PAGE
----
RIP Sylvia Jukes Morris: ‘Lady of Letters’
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Sylvia Jukes Morris on the Charlie Rose Show in 2014 (Screenshot)

If ever there was a match made in heaven, it would have to be the marriage of the late Edmund and Sylvia Morris, two literary biographers who will be sorely missed. He died from a sudden stroke on May 24, 2019; she followed him on January 5, 2020. Whether it be aesthetics, décor, food, or political and cultural viewpoints, the two were one. Even their respective birthdays were just days apart. The Spanish have a phrase for such unions: they were each other’s “media naranja,” the other half of an orange, so well paired that each half forms the perfect blending of the whole.

I met them in 1987, when, for three extraordinary years, I reported daily to their home on Capitol Hill. The first two years were spent helping Edmund research Ronald Reagan, the last with Sylvia for her two-volume opus on Clare Boothe Luce. I still remember how they would call each other from the first-floor office to the upper-story landing: a distinctive whistle of four notes, like a pair of turtledoves. I was in my 20s, and, with what H. L. Mencken called “the sharp eyes of youth,” impressionable enough to be deeply influenced by two original talents, who did so much to form my worldview.

Sylvia Jukes Morris was born in England, where she taught literature. While in London, she met Edmund, who was working as an advertising copywriter and spent his lunch hour playing the concert piano located at the Marylebone townhouse where Sylvia had been renting a room. One evening she cooked him dinner; fourteen months later they married, and by 1968 they had emigrated to the United States. “Immigrants are by definition abnormal,” he later wrote, “but we feel more normal here than anywhere else.”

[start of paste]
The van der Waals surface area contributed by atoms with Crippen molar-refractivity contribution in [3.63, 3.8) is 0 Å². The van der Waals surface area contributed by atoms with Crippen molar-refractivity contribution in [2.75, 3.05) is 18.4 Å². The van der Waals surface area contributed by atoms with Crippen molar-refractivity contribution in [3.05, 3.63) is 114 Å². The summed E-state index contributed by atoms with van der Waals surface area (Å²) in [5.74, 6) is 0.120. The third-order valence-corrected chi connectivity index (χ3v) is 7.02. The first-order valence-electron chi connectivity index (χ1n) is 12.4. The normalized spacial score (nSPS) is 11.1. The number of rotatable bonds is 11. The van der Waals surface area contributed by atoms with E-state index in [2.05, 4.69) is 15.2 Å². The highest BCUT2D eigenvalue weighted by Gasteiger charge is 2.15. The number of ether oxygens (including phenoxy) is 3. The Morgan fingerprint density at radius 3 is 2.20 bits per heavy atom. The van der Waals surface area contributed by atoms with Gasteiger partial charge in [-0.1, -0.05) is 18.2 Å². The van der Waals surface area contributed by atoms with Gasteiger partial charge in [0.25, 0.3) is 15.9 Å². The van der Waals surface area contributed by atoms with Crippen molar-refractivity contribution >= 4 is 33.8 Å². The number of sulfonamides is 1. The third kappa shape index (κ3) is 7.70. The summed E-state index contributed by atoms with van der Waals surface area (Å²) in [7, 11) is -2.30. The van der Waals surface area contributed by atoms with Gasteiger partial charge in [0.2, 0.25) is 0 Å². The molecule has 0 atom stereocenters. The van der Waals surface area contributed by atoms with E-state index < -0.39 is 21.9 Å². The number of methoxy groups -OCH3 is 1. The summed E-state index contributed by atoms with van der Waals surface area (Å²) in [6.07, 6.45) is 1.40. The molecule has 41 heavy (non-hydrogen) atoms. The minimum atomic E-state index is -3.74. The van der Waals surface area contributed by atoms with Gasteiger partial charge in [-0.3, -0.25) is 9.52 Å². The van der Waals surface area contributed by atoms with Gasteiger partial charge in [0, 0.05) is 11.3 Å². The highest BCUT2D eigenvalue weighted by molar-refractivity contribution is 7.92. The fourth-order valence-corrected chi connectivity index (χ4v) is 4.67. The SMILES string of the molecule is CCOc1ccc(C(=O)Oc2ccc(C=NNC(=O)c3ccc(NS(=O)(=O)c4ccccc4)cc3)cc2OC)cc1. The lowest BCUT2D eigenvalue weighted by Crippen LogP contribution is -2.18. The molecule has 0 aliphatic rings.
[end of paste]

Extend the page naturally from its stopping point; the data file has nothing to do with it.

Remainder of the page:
At first, scraping a living in Manhattan as freelance writers was not easy. They spent long hours at their desks, sitting back to back, writing with fountain pens in their distinctive handwriting, engrossed in their work on Theodore and Edith Kermit Roosevelt. The reward for their labors was a Pulitzer and National Book Award for him and top honors for her. Her subsequent biography was a two-volume masterpiece on the complex Clare Boothe Luce, lauded by Librarian of Congress Daniel Boorstin, who said, “How often does it happen, this coming together of a great subject and an ideal biographer?” It was Sylvia’s sensitive handling of the material, told with humor and objectivity, that made her biography so poignant and profound, “the model biography,” according to Gore Vidal. Her skill at delving deep into sources made her books nothing short of a triumph. They are currently being optioned for a motion picture.

The last time I saw Sylvia Morris was in late August 2019, a few short months after Edmund’s death. I am notoriously given to getting lost even when driving around the block, and years before, when I had announced the purchase of my car to Edmund, his reaction was, “You, who does not know east from west?” But in some mystical fashion I felt guided as I meandered my isolated way through miles of empty hills towards his widow’s home in Kent, Connecticut, through countryside reminiscent of England. Every time I paused before a fork in the road, out of nowhere there suddenly appeared a workman in overalls, who, like some guardian angel, pointed me in the proper direction. Miraculously, I pulled up to the winding driveway at exactly the appointed time. We both agreed that Edmund had shepherded my journey.

That day I noticed Sylvia still retained her infectious laugh, which always made Edmund join in appreciatively, with renewed adoration towards his wife.